DC Casebook: Mixed Use Development - Costs awarded over conservation consent

An east London council's claim that conservation area consent is required to demolish buildings in parallel with determining a planning application has been overruled by an inspector who found that such an approach is desirable but not essential.

The scheme comprised a building up to seven storeys high, providing some 2,250m2 of class B1 business floor space and 58 homes. The council had no objection to the proposed redevelopment but claimed that the appeal could not be determined because no application for conservation area consent had been submitted. The inspector noted PPG15's advice that it is generally preferable if related applications for permission and conservation area consent are considered concurrently, but found no statutory basis for requiring this.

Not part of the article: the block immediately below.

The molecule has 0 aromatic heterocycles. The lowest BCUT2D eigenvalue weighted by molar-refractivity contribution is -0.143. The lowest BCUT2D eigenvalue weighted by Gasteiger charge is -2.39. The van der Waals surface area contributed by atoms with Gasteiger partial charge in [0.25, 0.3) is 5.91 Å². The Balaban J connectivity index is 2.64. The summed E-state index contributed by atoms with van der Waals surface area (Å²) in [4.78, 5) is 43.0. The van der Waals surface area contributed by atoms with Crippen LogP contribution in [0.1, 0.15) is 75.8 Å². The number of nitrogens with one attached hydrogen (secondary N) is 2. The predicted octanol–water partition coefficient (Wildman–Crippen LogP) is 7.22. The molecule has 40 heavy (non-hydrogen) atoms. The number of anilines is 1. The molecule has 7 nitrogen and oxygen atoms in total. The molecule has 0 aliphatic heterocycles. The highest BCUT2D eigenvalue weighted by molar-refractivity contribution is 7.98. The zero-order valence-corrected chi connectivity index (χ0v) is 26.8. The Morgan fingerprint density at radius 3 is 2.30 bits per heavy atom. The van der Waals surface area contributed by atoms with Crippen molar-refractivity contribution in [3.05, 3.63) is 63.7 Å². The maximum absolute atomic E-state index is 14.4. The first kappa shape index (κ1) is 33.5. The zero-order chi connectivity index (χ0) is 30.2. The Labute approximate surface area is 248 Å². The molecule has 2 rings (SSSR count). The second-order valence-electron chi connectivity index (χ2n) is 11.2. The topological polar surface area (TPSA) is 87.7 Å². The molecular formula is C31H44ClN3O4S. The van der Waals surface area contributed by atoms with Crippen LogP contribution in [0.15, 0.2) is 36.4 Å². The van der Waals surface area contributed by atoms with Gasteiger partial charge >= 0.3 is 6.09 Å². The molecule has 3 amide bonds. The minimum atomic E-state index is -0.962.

In any event, the grant of permission did not mean that the buildings could be removed. He thus saw no procedural reason for the council not to have determined the application by the statutory deadline, so avoiding the need for an appeal against non-determination. He held that the appellants were entitled to a partial award of costs to rebut the council's claim that planning permission could not be granted without concurrent consideration of a conservation area consent application.

Inspector: Vincent Maher; Inquiry.


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